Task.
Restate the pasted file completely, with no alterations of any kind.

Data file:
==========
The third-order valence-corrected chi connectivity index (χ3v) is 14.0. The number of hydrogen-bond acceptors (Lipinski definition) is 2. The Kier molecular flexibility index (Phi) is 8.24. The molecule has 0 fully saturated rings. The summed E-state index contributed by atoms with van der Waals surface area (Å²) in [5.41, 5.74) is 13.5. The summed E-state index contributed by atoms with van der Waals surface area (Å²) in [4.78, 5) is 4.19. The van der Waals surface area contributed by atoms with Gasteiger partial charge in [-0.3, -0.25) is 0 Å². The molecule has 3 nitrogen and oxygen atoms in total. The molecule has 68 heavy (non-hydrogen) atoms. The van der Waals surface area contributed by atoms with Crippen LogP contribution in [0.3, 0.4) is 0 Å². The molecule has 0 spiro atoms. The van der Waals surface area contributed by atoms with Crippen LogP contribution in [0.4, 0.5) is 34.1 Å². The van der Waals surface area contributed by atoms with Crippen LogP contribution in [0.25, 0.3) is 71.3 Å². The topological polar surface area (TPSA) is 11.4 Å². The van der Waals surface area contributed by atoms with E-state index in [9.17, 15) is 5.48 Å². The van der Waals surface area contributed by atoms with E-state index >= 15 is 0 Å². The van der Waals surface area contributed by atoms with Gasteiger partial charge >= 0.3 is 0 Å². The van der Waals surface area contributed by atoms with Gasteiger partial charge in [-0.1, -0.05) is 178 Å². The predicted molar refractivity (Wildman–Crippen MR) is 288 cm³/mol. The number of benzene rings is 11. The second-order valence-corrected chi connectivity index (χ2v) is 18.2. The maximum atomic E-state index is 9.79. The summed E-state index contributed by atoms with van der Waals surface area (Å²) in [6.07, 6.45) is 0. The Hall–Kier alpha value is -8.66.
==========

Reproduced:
The third-order valence-corrected chi connectivity index (χ3v) is 14.0. The number of hydrogen-bond acceptors (Lipinski definition) is 2. The Kier molecular flexibility index (Phi) is 8.24. The molecule has 0 fully saturated rings. The summed E-state index contributed by atoms with van der Waals surface area (Å²) in [5.41, 5.74) is 13.5. The summed E-state index contributed by atoms with van der Waals surface area (Å²) in [4.78, 5) is 4.19. The van der Waals surface area contributed by atoms with Gasteiger partial charge in [-0.3, -0.25) is 0 Å². The molecule has 3 nitrogen and oxygen atoms in total. The molecule has 68 heavy (non-hydrogen) atoms. The van der Waals surface area contributed by atoms with Crippen LogP contribution in [0.3, 0.4) is 0 Å². The molecule has 0 spiro atoms. The van der Waals surface area contributed by atoms with Crippen LogP contribution in [0.4, 0.5) is 34.1 Å². The van der Waals surface area contributed by atoms with Crippen LogP contribution in [0.25, 0.3) is 71.3 Å². The topological polar surface area (TPSA) is 11.4 Å². The van der Waals surface area contributed by atoms with E-state index in [9.17, 15) is 5.48 Å². The van der Waals surface area contributed by atoms with E-state index >= 15 is 0 Å². The van der Waals surface area contributed by atoms with Gasteiger partial charge >= 0.3 is 0 Å². The van der Waals surface area contributed by atoms with Gasteiger partial charge in [-0.1, -0.05) is 178 Å². The predicted molar refractivity (Wildman–Crippen MR) is 288 cm³/mol. The number of benzene rings is 11. The second-order valence-corrected chi connectivity index (χ2v) is 18.2. The maximum atomic E-state index is 9.79. The summed E-state index contributed by atoms with van der Waals surface area (Å²) in [6.07, 6.45) is 0. The Hall–Kier alpha value is -8.66.